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Here Levine is talking about ESL One Frankfurt, a huge gaming tournament that took place at the end of June this year.

"It was crazy, I don't know what the official key arena numbers were but we had 25,000 people buying tickets to come through there. I think those type of events, again, become this sort of rallying point which that broader base is attracted to. From an ESL perspective it's about storytelling, telling the story of these competitors and players everyday and them boom, blowing it out of the water with something big a couple of times a year."

Of course what's crucial to the proliferation of eSports is the games themselves. Can they build the right sort of following to fill a stadium the way, say, Dota 2 can?

"People are now building games with an eye for eSports. There's definitely a little bit of a recipe and formula to what you need to make it successful - multiplayer, matchmaking, spectator tools so people can watch it. But there's also a fair amount of magic and lightning in a bottle that you've got to catch."

"We like to think that we know, but the reality is that it's really all about the game and the community. That kind of dictates where it goes. As an organizer certainly at the ESL we provide infrastructure to foster the development of a competitive community but first and foremost it's got to be a good game," adds Levine, pointing to Blizzard, Valve and Riot's League Of Legends as examples.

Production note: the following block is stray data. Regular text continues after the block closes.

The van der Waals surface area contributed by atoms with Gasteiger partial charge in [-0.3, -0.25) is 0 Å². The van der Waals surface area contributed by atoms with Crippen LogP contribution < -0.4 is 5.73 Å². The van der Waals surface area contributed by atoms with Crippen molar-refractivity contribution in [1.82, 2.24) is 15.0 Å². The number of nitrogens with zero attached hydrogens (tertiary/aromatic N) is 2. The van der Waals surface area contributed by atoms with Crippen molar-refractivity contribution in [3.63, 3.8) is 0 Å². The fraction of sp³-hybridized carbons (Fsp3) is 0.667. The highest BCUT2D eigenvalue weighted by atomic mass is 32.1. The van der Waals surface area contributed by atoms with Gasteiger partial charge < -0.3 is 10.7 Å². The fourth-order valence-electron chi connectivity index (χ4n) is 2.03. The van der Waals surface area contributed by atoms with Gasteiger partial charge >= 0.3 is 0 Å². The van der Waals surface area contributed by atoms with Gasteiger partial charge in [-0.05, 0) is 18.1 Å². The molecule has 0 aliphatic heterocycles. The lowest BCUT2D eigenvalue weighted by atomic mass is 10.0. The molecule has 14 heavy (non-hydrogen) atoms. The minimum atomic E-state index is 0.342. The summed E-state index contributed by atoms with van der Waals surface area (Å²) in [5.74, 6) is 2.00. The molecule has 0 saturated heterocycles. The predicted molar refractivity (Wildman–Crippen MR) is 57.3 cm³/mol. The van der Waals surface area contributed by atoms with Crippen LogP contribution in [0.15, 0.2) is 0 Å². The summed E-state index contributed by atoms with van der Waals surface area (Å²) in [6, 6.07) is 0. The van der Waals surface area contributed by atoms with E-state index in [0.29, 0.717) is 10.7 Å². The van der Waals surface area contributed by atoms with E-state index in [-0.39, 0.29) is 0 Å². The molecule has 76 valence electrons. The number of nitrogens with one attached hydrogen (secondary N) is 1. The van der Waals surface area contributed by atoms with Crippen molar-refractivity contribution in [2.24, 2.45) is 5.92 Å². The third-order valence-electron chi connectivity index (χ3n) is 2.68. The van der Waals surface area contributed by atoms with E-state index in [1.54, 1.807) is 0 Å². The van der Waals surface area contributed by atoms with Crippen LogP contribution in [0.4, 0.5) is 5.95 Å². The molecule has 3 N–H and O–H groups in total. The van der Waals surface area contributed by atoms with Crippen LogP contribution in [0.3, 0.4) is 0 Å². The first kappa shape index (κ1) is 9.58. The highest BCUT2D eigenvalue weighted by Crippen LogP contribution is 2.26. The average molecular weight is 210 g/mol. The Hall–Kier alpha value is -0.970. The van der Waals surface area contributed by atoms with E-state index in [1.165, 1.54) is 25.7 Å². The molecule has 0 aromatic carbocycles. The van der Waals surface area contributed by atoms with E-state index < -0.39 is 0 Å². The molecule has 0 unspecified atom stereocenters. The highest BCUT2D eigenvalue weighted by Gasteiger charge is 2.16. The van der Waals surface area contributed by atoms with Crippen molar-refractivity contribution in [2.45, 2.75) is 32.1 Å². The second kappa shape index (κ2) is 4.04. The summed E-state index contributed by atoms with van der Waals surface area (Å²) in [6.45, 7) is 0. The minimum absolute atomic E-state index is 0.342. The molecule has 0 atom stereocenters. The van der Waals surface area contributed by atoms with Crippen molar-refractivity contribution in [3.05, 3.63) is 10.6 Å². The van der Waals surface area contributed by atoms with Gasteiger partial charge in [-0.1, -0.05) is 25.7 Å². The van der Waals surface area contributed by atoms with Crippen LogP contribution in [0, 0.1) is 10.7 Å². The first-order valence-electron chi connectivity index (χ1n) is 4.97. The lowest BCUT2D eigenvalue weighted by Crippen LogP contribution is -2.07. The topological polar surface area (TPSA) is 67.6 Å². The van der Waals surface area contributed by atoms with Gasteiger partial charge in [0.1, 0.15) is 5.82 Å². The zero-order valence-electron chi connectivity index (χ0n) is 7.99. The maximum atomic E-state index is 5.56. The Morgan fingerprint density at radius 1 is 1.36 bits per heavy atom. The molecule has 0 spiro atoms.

"The Compendium that Valve did for Dota 2. Blew my mind - not just in how much money was raised in the prize pot but that only 25 per cent of that $9.99 purchase went towards that. So there's a lot of money sitting over that shows it's viable and again you've now monetized eSports in a different way," he says.

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"Every has a different strategy for eSports. Valve is the completely open approach, Riot is the first party approach and Blizzard is somewhere in the middle. In our opinion the best way to leverage the community is somewhere in that middle spot. You've got a little bit of regulation going on so you don't have all these wahoos out there making bad names for the industry but it's also creating a platform for innovation."

Ah yes, the wahoos. Truth is if you have seen coverage of eSports it's probably because someone has behaved badly at an event, or said something online to shame their corporate sponsor into an awkward apology. It doesn't mean it's common practice in the scene, but it is a symptom of mainstreaming gaming media's failure to figure out how they cover games as a sport. Levine is looking forward to seeing better coverage as the sport evolves.